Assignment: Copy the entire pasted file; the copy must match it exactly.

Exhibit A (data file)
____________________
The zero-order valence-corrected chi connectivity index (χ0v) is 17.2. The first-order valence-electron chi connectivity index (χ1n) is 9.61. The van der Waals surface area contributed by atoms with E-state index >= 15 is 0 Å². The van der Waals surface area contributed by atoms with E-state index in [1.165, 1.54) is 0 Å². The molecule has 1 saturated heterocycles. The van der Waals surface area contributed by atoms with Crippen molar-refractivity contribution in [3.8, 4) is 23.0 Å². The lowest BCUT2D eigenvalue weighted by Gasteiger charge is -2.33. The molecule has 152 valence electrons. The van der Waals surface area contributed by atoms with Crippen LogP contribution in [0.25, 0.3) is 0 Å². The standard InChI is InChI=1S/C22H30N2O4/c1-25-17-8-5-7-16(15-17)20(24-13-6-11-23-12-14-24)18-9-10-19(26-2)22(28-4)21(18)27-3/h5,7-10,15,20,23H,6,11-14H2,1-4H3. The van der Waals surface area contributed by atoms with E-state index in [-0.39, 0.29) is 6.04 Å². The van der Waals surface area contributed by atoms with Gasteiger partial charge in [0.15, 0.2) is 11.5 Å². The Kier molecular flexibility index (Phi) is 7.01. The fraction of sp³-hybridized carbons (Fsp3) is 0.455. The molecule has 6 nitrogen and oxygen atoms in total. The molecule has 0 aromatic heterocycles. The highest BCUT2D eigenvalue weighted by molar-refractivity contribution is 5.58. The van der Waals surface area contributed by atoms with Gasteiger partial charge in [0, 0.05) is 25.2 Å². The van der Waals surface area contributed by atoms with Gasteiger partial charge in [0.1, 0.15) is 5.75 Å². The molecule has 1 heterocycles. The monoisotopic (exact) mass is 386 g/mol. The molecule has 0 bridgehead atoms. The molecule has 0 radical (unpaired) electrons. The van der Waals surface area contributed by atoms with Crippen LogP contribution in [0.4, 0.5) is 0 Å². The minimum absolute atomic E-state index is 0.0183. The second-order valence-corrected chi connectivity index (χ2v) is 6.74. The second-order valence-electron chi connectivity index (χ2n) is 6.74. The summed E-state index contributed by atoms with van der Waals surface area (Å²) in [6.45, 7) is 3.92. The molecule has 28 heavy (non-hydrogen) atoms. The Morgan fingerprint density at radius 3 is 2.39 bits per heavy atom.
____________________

The zero-order valence-corrected chi connectivity index (χ0v) is 17.2. The first-order valence-electron chi connectivity index (χ1n) is 9.61. The van der Waals surface area contributed by atoms with E-state index >= 15 is 0 Å². The van der Waals surface area contributed by atoms with E-state index in [1.165, 1.54) is 0 Å². The molecule has 1 saturated heterocycles. The van der Waals surface area contributed by atoms with Crippen molar-refractivity contribution in [3.8, 4) is 23.0 Å². The lowest BCUT2D eigenvalue weighted by Gasteiger charge is -2.33. The molecule has 152 valence electrons. The van der Waals surface area contributed by atoms with Crippen LogP contribution in [0.25, 0.3) is 0 Å². The standard InChI is InChI=1S/C22H30N2O4/c1-25-17-8-5-7-16(15-17)20(24-13-6-11-23-12-14-24)18-9-10-19(26-2)22(28-4)21(18)27-3/h5,7-10,15,20,23H,6,11-14H2,1-4H3. The van der Waals surface area contributed by atoms with E-state index in [-0.39, 0.29) is 6.04 Å². The van der Waals surface area contributed by atoms with Gasteiger partial charge in [0.15, 0.2) is 11.5 Å². The Kier molecular flexibility index (Phi) is 7.01. The fraction of sp³-hybridized carbons (Fsp3) is 0.455. The molecule has 6 nitrogen and oxygen atoms in total. The molecule has 0 aromatic heterocycles. The highest BCUT2D eigenvalue weighted by molar-refractivity contribution is 5.58. The van der Waals surface area contributed by atoms with Gasteiger partial charge in [0, 0.05) is 25.2 Å². The van der Waals surface area contributed by atoms with Gasteiger partial charge in [0.1, 0.15) is 5.75 Å². The molecule has 1 heterocycles. The monoisotopic (exact) mass is 386 g/mol. The molecule has 0 bridgehead atoms. The molecule has 0 radical (unpaired) electrons. The van der Waals surface area contributed by atoms with Crippen LogP contribution in [0.4, 0.5) is 0 Å². The minimum absolute atomic E-state index is 0.0183. The second-order valence-corrected chi connectivity index (χ2v) is 6.74. The second-order valence-electron chi connectivity index (χ2n) is 6.74. The summed E-state index contributed by atoms with van der Waals surface area (Å²) in [6.45, 7) is 3.92. The molecule has 28 heavy (non-hydrogen) atoms. The Morgan fingerprint density at radius 3 is 2.39 bits per heavy atom.